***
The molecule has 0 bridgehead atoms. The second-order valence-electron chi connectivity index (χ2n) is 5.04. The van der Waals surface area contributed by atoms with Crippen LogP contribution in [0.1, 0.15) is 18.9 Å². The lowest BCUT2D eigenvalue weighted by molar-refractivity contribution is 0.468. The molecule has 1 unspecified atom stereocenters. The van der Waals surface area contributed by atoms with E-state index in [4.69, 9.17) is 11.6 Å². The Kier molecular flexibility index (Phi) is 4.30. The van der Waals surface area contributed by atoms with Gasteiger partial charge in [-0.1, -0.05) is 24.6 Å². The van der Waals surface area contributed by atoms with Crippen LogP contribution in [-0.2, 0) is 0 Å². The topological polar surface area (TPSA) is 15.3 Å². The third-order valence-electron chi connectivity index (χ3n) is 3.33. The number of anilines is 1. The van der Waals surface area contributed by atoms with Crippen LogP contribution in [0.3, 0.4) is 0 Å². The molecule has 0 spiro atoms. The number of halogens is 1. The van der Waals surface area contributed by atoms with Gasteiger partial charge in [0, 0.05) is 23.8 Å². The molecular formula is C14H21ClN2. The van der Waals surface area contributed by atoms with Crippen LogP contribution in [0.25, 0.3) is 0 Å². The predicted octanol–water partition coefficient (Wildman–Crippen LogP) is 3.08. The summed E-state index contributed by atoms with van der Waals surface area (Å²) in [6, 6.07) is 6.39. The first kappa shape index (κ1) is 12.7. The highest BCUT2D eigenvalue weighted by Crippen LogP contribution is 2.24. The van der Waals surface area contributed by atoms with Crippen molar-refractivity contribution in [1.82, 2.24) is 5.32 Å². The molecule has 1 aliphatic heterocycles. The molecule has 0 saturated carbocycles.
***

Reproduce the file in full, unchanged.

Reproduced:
The molecule has 0 bridgehead atoms. The second-order valence-electron chi connectivity index (χ2n) is 5.04. The van der Waals surface area contributed by atoms with Crippen LogP contribution in [0.1, 0.15) is 18.9 Å². The lowest BCUT2D eigenvalue weighted by molar-refractivity contribution is 0.468. The molecule has 1 unspecified atom stereocenters. The van der Waals surface area contributed by atoms with E-state index in [4.69, 9.17) is 11.6 Å². The Kier molecular flexibility index (Phi) is 4.30. The van der Waals surface area contributed by atoms with Gasteiger partial charge in [-0.1, -0.05) is 24.6 Å². The van der Waals surface area contributed by atoms with Crippen LogP contribution in [-0.2, 0) is 0 Å². The topological polar surface area (TPSA) is 15.3 Å². The third-order valence-electron chi connectivity index (χ3n) is 3.33. The number of anilines is 1. The van der Waals surface area contributed by atoms with Crippen LogP contribution in [0.3, 0.4) is 0 Å². The molecule has 0 spiro atoms. The number of halogens is 1. The van der Waals surface area contributed by atoms with Gasteiger partial charge in [0, 0.05) is 23.8 Å². The molecular formula is C14H21ClN2. The van der Waals surface area contributed by atoms with Crippen LogP contribution in [0.25, 0.3) is 0 Å². The predicted octanol–water partition coefficient (Wildman–Crippen LogP) is 3.08. The summed E-state index contributed by atoms with van der Waals surface area (Å²) in [6, 6.07) is 6.39. The first kappa shape index (κ1) is 12.7. The highest BCUT2D eigenvalue weighted by Crippen LogP contribution is 2.24. The van der Waals surface area contributed by atoms with Crippen molar-refractivity contribution in [1.82, 2.24) is 5.32 Å². The molecule has 1 aliphatic heterocycles. The molecule has 0 saturated carbocycles.